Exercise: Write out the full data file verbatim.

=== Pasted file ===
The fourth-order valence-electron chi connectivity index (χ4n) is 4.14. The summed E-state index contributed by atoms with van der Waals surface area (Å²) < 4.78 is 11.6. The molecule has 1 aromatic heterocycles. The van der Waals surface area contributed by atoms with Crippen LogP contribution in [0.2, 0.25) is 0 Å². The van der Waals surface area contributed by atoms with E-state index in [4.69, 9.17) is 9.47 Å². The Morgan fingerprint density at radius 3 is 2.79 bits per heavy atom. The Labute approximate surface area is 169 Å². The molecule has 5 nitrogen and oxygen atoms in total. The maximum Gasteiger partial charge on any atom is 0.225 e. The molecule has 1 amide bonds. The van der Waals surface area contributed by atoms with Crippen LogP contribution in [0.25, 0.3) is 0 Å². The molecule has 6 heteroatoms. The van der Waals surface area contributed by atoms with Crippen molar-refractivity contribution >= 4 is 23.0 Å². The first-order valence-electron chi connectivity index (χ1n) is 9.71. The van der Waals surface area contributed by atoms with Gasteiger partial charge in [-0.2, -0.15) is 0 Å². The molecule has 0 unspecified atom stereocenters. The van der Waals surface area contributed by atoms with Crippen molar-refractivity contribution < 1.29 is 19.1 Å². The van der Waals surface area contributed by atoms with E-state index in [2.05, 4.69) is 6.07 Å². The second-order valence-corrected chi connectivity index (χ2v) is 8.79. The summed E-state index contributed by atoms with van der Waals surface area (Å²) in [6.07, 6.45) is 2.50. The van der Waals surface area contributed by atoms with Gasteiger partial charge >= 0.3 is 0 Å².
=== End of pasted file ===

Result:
The fourth-order valence-electron chi connectivity index (χ4n) is 4.14. The summed E-state index contributed by atoms with van der Waals surface area (Å²) < 4.78 is 11.6. The molecule has 1 aromatic heterocycles. The van der Waals surface area contributed by atoms with Crippen LogP contribution in [0.2, 0.25) is 0 Å². The van der Waals surface area contributed by atoms with E-state index in [4.69, 9.17) is 9.47 Å². The Morgan fingerprint density at radius 3 is 2.79 bits per heavy atom. The Labute approximate surface area is 169 Å². The molecule has 5 nitrogen and oxygen atoms in total. The maximum Gasteiger partial charge on any atom is 0.225 e. The molecule has 1 amide bonds. The van der Waals surface area contributed by atoms with Crippen LogP contribution in [0.25, 0.3) is 0 Å². The molecule has 6 heteroatoms. The van der Waals surface area contributed by atoms with Crippen molar-refractivity contribution >= 4 is 23.0 Å². The first-order valence-electron chi connectivity index (χ1n) is 9.71. The van der Waals surface area contributed by atoms with Gasteiger partial charge in [-0.2, -0.15) is 0 Å². The molecule has 0 unspecified atom stereocenters. The van der Waals surface area contributed by atoms with Crippen molar-refractivity contribution < 1.29 is 19.1 Å². The van der Waals surface area contributed by atoms with E-state index in [2.05, 4.69) is 6.07 Å². The second-order valence-corrected chi connectivity index (χ2v) is 8.79. The summed E-state index contributed by atoms with van der Waals surface area (Å²) in [6.07, 6.45) is 2.50. The van der Waals surface area contributed by atoms with Gasteiger partial charge >= 0.3 is 0 Å².